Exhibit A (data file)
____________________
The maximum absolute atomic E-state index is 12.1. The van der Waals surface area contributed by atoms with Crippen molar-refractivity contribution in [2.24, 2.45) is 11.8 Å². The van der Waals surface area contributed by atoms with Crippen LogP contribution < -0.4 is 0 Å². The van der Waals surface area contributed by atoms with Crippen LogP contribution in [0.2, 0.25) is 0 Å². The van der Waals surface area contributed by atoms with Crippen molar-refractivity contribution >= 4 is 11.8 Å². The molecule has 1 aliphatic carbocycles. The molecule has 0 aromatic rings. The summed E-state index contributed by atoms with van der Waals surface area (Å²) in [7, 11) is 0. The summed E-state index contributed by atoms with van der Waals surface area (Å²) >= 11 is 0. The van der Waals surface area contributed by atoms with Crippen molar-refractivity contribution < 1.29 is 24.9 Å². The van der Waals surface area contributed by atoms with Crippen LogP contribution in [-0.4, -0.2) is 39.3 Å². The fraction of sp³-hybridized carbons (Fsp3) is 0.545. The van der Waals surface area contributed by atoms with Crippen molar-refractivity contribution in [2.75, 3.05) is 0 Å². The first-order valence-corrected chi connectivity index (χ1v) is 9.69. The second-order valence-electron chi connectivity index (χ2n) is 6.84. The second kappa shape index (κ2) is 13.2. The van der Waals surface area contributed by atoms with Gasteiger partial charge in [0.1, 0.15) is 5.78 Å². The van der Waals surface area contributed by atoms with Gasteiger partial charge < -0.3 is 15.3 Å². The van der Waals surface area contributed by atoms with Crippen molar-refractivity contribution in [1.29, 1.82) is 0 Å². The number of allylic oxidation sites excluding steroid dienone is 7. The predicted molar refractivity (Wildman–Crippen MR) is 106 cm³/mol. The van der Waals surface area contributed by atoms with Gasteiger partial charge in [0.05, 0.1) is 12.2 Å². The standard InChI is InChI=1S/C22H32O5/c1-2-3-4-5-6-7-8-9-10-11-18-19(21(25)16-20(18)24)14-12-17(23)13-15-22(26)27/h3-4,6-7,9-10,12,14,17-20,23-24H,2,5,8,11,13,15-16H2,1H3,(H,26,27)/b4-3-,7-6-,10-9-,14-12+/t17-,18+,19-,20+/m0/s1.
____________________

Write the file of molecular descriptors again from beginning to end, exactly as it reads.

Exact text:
The maximum absolute atomic E-state index is 12.1. The van der Waals surface area contributed by atoms with Crippen molar-refractivity contribution in [2.24, 2.45) is 11.8 Å². The van der Waals surface area contributed by atoms with Crippen LogP contribution < -0.4 is 0 Å². The van der Waals surface area contributed by atoms with Crippen LogP contribution in [0.2, 0.25) is 0 Å². The van der Waals surface area contributed by atoms with Crippen molar-refractivity contribution >= 4 is 11.8 Å². The molecule has 1 aliphatic carbocycles. The molecule has 0 aromatic rings. The summed E-state index contributed by atoms with van der Waals surface area (Å²) in [7, 11) is 0. The summed E-state index contributed by atoms with van der Waals surface area (Å²) >= 11 is 0. The van der Waals surface area contributed by atoms with Crippen molar-refractivity contribution < 1.29 is 24.9 Å². The van der Waals surface area contributed by atoms with Crippen LogP contribution in [-0.4, -0.2) is 39.3 Å². The fraction of sp³-hybridized carbons (Fsp3) is 0.545. The van der Waals surface area contributed by atoms with Crippen molar-refractivity contribution in [2.75, 3.05) is 0 Å². The first-order valence-corrected chi connectivity index (χ1v) is 9.69. The second-order valence-electron chi connectivity index (χ2n) is 6.84. The second kappa shape index (κ2) is 13.2. The van der Waals surface area contributed by atoms with Gasteiger partial charge in [0.1, 0.15) is 5.78 Å². The van der Waals surface area contributed by atoms with Gasteiger partial charge < -0.3 is 15.3 Å². The van der Waals surface area contributed by atoms with Crippen molar-refractivity contribution in [1.29, 1.82) is 0 Å². The number of allylic oxidation sites excluding steroid dienone is 7. The predicted molar refractivity (Wildman–Crippen MR) is 106 cm³/mol. The van der Waals surface area contributed by atoms with Gasteiger partial charge in [0.05, 0.1) is 12.2 Å². The standard InChI is InChI=1S/C22H32O5/c1-2-3-4-5-6-7-8-9-10-11-18-19(21(25)16-20(18)24)14-12-17(23)13-15-22(26)27/h3-4,6-7,9-10,12,14,17-20,23-24H,2,5,8,11,13,15-16H2,1H3,(H,26,27)/b4-3-,7-6-,10-9-,14-12+/t17-,18+,19-,20+/m0/s1.